What makes a handbag iconic? An instantly recognizable silhouette, perhaps? A cross-generational and international appeal? Or, maybe, it is the ability of a purse to influence the style of the time and indirectly force fashion gurus to design clothes that will complement it, instead of the other way around.
After all, a purse is much more than a carrier of objects. An emblem of style that points to society’s definition of what fashion is and culture stands for, the handbag has withstood the test of time by morphing in form (but never in function!) throughout history.
Whether looking at totes, clutches, carry-ons, messengers, satchels or backpacks, there is something about the “bag” that resonates with all types of shoppers. In a way, they are historical artifacts that function as windows into the social, cultural and financial themes of the time they debut in.
Whether what makes a bag iconic will change in upcoming years (will technology kill the purse as we know it?) is yet to be seen, but one thing is for sure: the following handbags have shaped the meaning of style and will forever be part of the global fashion canon—no matter what the future holds.
This classic Chanel is actually Karl Lagerfeld’s 1983 re-interpretation of the brand’s 2.55 handbag, which was created by Gabrielle Chanel back in 1955. Known to many as the Chanel Classic Flap, the name of the purse is actually the style code that the original version was given (A01112). Today, the bag comes in many different colors and sizes, all of them boasting the double C clasp and interlaced leather features on a metal chain strap that Lagerfeld catapulted to fame. So popular and sought-after is the product that it retains its value among vintage circles as well.
Balenciaga Classic City
You might know it as the “motorcycle city bag,” but this Balenciaga entry is actually officially named Classic City. A bit of history regarding it: the brand’s chief designer at the time, Nicholas Ghesquière, created the piece back in 2001 to the dismay of management. Thinking it too soft and lacking in structure, the company decided to indulge the designer and only create 25 prototypes to be used on the runway and given out to celebrities. Clearly, Ghesquière knew what he was doing. Instantly becoming a must-have, the edgy (but feminine) bag caught the attention of model Kate Moss during a fitting. She requested one and immediately started wearing it around town.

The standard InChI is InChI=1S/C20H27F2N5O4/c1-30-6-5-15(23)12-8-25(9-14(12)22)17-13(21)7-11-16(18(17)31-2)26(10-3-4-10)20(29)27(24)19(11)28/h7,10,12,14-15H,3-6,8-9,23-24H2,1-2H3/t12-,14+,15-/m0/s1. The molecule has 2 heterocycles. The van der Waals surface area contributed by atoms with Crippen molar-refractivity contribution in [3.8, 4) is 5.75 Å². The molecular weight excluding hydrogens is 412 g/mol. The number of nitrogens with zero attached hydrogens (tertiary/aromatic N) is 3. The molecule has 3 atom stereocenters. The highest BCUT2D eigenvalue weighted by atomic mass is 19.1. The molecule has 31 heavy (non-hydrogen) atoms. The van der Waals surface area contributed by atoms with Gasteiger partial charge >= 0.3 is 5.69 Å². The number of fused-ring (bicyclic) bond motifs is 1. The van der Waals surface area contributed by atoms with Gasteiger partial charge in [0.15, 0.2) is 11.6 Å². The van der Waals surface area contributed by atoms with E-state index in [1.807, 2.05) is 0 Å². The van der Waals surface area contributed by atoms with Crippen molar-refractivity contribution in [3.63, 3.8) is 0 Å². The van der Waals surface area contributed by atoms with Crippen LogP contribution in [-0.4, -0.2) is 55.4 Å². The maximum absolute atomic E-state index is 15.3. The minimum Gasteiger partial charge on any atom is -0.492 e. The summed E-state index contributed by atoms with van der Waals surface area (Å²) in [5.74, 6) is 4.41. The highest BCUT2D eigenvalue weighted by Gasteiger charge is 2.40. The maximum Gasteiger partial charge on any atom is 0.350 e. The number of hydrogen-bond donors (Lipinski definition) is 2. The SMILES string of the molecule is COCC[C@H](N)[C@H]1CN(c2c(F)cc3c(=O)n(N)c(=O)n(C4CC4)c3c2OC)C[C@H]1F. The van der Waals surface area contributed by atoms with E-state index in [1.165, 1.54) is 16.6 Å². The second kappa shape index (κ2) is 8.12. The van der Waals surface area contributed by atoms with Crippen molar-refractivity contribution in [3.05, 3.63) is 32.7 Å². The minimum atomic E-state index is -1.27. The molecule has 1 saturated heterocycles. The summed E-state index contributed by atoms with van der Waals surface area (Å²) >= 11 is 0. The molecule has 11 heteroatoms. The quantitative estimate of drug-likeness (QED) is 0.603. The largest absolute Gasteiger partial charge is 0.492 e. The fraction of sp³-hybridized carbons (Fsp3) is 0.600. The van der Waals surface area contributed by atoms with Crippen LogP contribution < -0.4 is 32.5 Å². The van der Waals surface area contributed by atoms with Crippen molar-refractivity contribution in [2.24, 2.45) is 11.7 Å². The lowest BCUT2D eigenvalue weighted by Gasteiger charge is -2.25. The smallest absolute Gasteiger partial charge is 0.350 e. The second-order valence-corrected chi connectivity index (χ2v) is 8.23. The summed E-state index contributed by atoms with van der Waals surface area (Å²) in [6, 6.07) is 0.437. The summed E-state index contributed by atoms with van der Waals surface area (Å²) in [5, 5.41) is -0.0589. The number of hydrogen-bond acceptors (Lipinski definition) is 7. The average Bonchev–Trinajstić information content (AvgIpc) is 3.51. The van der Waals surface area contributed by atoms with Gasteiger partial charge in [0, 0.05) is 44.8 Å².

Louis Vuitton Horizon 55
Louis Vuitton’s trunks, which the brand has been making since 1896, are the stuff of legends. We’d like, however, to focus on the Horizon 55, likely one of the most recognizable designs today. The refined trolley with a retractable handle is one of the—if not the—most sought-after trip companions out there. Louis Vuitton has effectively turned travel into another form of fashion, cornering the market in ways that other brands have yet to replicate.
This one spawned plenty of think pieces when it was first released in 2010. The essays dealt with the bag’s structure—boxy and uncommon—and its interesting road to fame. At first readily available and not particularly popular, the Luggage Tote was relaunched a few years later and instantly grabbed the attention of celebrities like Mary-Kate and Ashley Olsen. As they say, the rest is history.
By many considered the iconic bag par excellence, the Hermès Birkin was first created for actress Jane Birkin in 1984, following her chance meeting on a flight from Paris to London with the brand’s chief executive Jean-Louis Dumas. As legend has it, the Birkin was actually created as a baby bag, given Birkin’s supposed struggle to find a purse that could be considered stylish while still accommodating her needs as a new mom.
Dior’s Saddle Bag debuted as part of John Galliano’s spring/summer 2000 collection and, not long after that, became a staple of funky fashion lovers like Sarah Jessica Parker, who proudly carried the purse as Carrie Bradshaw on the just-as-iconic TV show Sex and the City. Interestingly enough, the bag has recently undergone a relaunch of sorts as part of Maria Grazia Chiuri’s 2018 fall/winter and Kim Jones’ Dior Homme collections.